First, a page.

Judy Garland and Bob Hope were at the Hollywood Palladium the night it opened in 1940. It was Halloween, and Tommy Dorsey and Frank Sinatra were performing for a crowd of 10,000. Sinatra wasn’t quite world famous yet and neither was The Palladium—but both were well on their way.
A city report that makes the case for landmarking the venue says its opening seven decades ago on Sunset Boulevard was "highly anticipated," the dream of former film producer Maurice M. Cohen, who sought to create, "the worlds largest dining and dancing palace." He surely succeeded.
In 1944, Collier's magazine dubbed the Gordon B. Kaufmann-designed venue, "The biggest night club on earth." Spanning almost two acres and holding six bars, "on Saturday nights more than twelve thousand people dine, dance and drink together."
"It was the most wonderful place to go," the late actress Lana Turner recalled in the Los Angeles Times in 1987. "I would go to the Palladium four or five times a week. It was the place to go after dinner or after a movie. We young ladies could walk in alone and know we weren't going to . . . you know, be picked up."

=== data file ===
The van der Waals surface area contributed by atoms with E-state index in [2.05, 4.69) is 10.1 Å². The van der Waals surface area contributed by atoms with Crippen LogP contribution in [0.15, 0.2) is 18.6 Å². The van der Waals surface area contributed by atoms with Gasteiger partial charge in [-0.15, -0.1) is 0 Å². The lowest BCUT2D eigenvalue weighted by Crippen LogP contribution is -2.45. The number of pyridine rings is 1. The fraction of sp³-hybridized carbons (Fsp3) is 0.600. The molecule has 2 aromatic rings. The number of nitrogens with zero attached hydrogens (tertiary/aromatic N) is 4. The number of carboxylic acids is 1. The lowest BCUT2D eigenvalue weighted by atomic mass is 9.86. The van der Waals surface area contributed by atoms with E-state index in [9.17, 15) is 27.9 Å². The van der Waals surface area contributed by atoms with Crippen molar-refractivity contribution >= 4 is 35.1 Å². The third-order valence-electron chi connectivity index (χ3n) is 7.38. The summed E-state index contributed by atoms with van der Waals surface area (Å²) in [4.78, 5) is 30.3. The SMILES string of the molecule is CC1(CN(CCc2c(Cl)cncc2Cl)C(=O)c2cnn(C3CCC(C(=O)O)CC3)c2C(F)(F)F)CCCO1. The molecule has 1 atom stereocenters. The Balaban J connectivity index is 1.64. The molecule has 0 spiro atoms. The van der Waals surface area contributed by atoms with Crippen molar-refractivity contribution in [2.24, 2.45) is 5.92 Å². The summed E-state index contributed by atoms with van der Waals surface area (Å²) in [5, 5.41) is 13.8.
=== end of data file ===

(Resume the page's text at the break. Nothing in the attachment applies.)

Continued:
Born as a music venue for Big Bands, it went on to host political rallies, high school proms, rock ‘n’ roll bands, and awards shows. It, along with the Earl Carroll Theatre, Florentine Gardens, the Brown Derby, Montmarte, and Embassy Club, was a staple of Hollywood culture, says the city's report, which adds:
"While many of the venues no longer exist, the Hollywood Palladium remains as one of the longest-operating event venues in Los Angeles."
Last week, the city's Cultural Heritage Commission voted to landmark the Palladium, a designation that, if ultimately approved by the City Council, will help ensure its permanence. Developer Crescent Heights plans to restore the Palladium as it builds two, 30-story towers with more than 700 apartments right next to it.
"This is an example as Hollywood evolves into the future, that we preserve the iconic locations where so much history has been made," Los Angeles City Councilman Mitch O'Farrell told KPCC. "What's also great about this designation is the fact that we wouldn't be able to fully restore the Palladium if we didn't have the new project approved because that is exactly what's going to fund the complete restoration."
The Palladium isn't the heart of the town's nightlife anymore, but with a big facelift amid a Hollywood development boom, it's possible it could have a second heyday.
Here’s a look back at the Palladium over the years: